BDCs and Their Fees

We’ve criticized buyout firms for their egregious fee-taking, but it seems that their BDC peers aren’t much better. In a move not unlike buyout firms earning returns on bankrupt companies, business development corporations that lend to small and mid-market companies can take fees on loans that ultimately produce a loss on their balance sheet.

That includes large groups like Apollo Investment Corp. all the way down to smaller shops like PennantPark Investment Corp.

But one firm is looking to change the paradigm is Golub Capital. The New York-based firm recently filed to bring one of its funds public as a BDC, raising $150 million under the ticker GBDC. Comparing the fee structure described in the vehicle’s N-2 filing to that of its peers, it appears the firm has one of the most favorable fee structures around.

The difference between Golub Capital’s fee structure and that of other BDCs comes down to incentive-based fees. The current norm is for a BDC to charge a 2% base management fee, a 20% fee on interest income with a hurdle rate of 7% to 8%, and a 20% capital gains fees on the performance of the loans. This is problematic because if there is a capital loss, the firm still gets to take its 20% interest income. According to a research report from Stifel Nicolas, a handful of the BDCs have unique structures that attempt to fix this issue but don’t fully address the problem: Ares Capital and Blackrock Kelso have “catch-up” provisions that stop incentive fees if book value decreases and Gladstone Capital Corp. voluntarily waved its incentive fee in 2005 after raising its management fee from .5% to 2%. But most BDCs are essentially able to earn performance fees on loans, even their value drops to zero.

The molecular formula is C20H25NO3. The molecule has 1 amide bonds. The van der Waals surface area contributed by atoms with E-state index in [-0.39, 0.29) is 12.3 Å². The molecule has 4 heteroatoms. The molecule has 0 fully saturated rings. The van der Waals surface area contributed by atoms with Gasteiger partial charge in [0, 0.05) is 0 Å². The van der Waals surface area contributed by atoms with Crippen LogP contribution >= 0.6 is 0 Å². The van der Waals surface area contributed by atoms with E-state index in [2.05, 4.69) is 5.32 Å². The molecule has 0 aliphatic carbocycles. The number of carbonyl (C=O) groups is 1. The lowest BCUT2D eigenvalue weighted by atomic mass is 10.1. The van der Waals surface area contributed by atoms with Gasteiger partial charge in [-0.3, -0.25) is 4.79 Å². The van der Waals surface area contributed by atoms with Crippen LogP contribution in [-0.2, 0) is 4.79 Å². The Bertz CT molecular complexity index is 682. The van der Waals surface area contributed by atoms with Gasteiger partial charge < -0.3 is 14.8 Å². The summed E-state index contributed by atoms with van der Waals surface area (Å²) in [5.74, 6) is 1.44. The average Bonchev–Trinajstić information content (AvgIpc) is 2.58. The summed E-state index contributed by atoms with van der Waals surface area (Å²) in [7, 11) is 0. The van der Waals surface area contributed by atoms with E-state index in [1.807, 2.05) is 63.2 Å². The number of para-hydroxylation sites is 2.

Golub Capital’s BDC has circumvents that issue with a cumulative income incentive fee calculation. The interest income fee is calculated like a normal BDC, including a hurdle and “catch up feature,” but its capital gain component is only calculated at the end of each year, and its calculated net of all realized losses. More importantly, the fee is capped at 20%. Meaning, the firm will never pay itself a greater-than-20% incentive fee.

The filing from Golub Capital is different from IPO plans the firm filed in 2007. At that point Golub Capital had filed to take the entire firm public as a publicly traded partnership. This time around, it’s only one of Golub Capital’s eight funds which will be going public as an externally-managed BDC. The firm has around $4 billion under management. Wells Fargo and UBS are serving as joint bookrunners on the offering.